First a little history. In 1988 President Ronald Reagan signed into law authorizing the Federal Housing Administration (FHA) to insure reverse mortgages. However the very first reverse mortgage was issued in 1961 by a Savings and Loans company in Portland, Maine.
In 1969 the idea of a reverse mortgage began to take off with a presentation by Professor Yung-Ping Chen (UCLA) to the Senate Committee on Aging. The main focus of his presentation was to enable older homeowners to remain in their homes either for physical convenience or sentimental attachment. Between 1961 and 1984 a number of studies were conducted with passage of a pilot program called the Home Equity Conversion Mortgage Demonstration in 1987 leading to President Regan authorization in 1988.
The advantages of a reverse mortgage is to allow the elderly to remain in their homes. Proceeds are tax free, the heirs are not personally liable for the loan when the homeowner passes, heirs will inherit any remaining equity in the home after the loan is repaid, there are NO monthly mortgage payments however the borrower is responsible for property taxes, insurance, property maintenance and private mortgage insurance (PMI), social security and medicare are not affected.
Some cons to the program are: fees are higher than with a traditional mortgage; need base programs such as Medicaid and Supplemental Security Income (SSI) can be affected; the loan becomes due and must be repaid when the loan contract matures, the last surviving spouse passes away, or the borrowers vacate the property for more than 12 months. The loan can be called IF the homeowner fails to pay the property taxes, insurance or fails to maintain the property.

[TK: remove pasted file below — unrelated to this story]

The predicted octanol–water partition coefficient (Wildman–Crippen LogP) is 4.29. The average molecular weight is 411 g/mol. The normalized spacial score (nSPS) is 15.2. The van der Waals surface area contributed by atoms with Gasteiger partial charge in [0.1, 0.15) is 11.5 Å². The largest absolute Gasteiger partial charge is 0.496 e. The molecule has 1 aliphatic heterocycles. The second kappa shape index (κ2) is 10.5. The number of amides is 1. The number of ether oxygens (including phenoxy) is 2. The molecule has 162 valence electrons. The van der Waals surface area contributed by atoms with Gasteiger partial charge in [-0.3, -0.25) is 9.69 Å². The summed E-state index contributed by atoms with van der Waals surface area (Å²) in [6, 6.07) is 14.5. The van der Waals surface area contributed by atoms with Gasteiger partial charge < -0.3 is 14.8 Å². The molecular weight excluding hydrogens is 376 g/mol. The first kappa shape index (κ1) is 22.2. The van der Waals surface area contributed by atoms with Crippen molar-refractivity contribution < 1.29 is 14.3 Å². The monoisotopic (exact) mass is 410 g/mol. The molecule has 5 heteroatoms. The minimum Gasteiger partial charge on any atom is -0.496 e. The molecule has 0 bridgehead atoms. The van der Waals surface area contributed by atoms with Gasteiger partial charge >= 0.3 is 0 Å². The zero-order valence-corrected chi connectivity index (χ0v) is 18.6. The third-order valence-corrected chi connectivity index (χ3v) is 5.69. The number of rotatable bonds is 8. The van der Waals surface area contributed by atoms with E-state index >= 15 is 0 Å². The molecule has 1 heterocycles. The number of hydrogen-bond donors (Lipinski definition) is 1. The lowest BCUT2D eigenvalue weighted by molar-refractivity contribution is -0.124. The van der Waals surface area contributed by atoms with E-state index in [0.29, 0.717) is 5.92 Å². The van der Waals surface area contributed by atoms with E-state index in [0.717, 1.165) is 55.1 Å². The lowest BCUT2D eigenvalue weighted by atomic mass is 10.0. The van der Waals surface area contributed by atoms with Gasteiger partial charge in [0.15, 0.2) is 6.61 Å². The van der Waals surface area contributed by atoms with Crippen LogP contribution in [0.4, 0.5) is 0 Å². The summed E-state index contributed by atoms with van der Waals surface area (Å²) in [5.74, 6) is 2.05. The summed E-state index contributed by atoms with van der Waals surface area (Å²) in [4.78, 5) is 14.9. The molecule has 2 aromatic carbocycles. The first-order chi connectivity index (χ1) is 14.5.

The reverse mortgage called a Home Equity Conversion Mortgage (HECM) can be used by homeowners 62 years and older. As noted there can be NO mortgage payment but the absence of this payment will add to loan amount (added to the back end of the loan).
So it is possible that the loan balance can increase to more than the value of the property. But note this is a government insured loan which is non-recourse. This means that you and the heirs are not responsible for any portion of the loan that exceeds the value of your home, even if the property decreases in value.
PMI today on this type of loan is 2.5% based on the value of the property and is reduced to 1.25% for each year thereafter. The loan can have a fixed interest rate (60% of principal will be the limit) or adjustable in which case 70% of appraised value is available. The PMI was instituted to reduce lender risk if the homeowners default on the loan. However the borrower has a guarantee of access to funds should the lender go out of business.
View the HECM as a home equity loan
Similar to a conventional loan the normal every day loan cost apply. Typically these include appraisals, credit report (however one cannot be denied if credit is poor), flood certification (as applicable), courier fees, escrow/settlement/closing cost, title search, document preparation, endorsements, recording fees, County taxes, Counseling fees, etc.
One item that is different from the normal loan process is that the homeowners must undertake counseling to get this loan. This counseling service is an upfront cost and you are asked various questions as to the homeowners understanding of the loan and its implication. Prior to any action being taken one has to receive a counseling certificate to proceed with the loan process.
When viewing a reverse FHA mortgage with a traditional FHA mortgage the key differences center in keeping seniors in there home, borrower never owe more than the value of the home, no monthly mortgage payments, borrowers are offered set-aside loan funds if they cannot afford obligations of the loan.
Heirs are protected. After the borrower passes, heirs take over the responsibility of repaying the reverse mortgage balance amount. Typically the heirs will simply sell the property and use the proceeds to retire the loan. Other options which the heirs may exercise is to pay off the loan with their own funds and keep the property in the family or possibly converting the property into a rental.
Seek counseling from a reputable reverse mortgage lender before proceeding and you may want to address a reverse mortgage with an attorney.
Who is most likely to get upset with a reverse mortgage? Probably the heirs.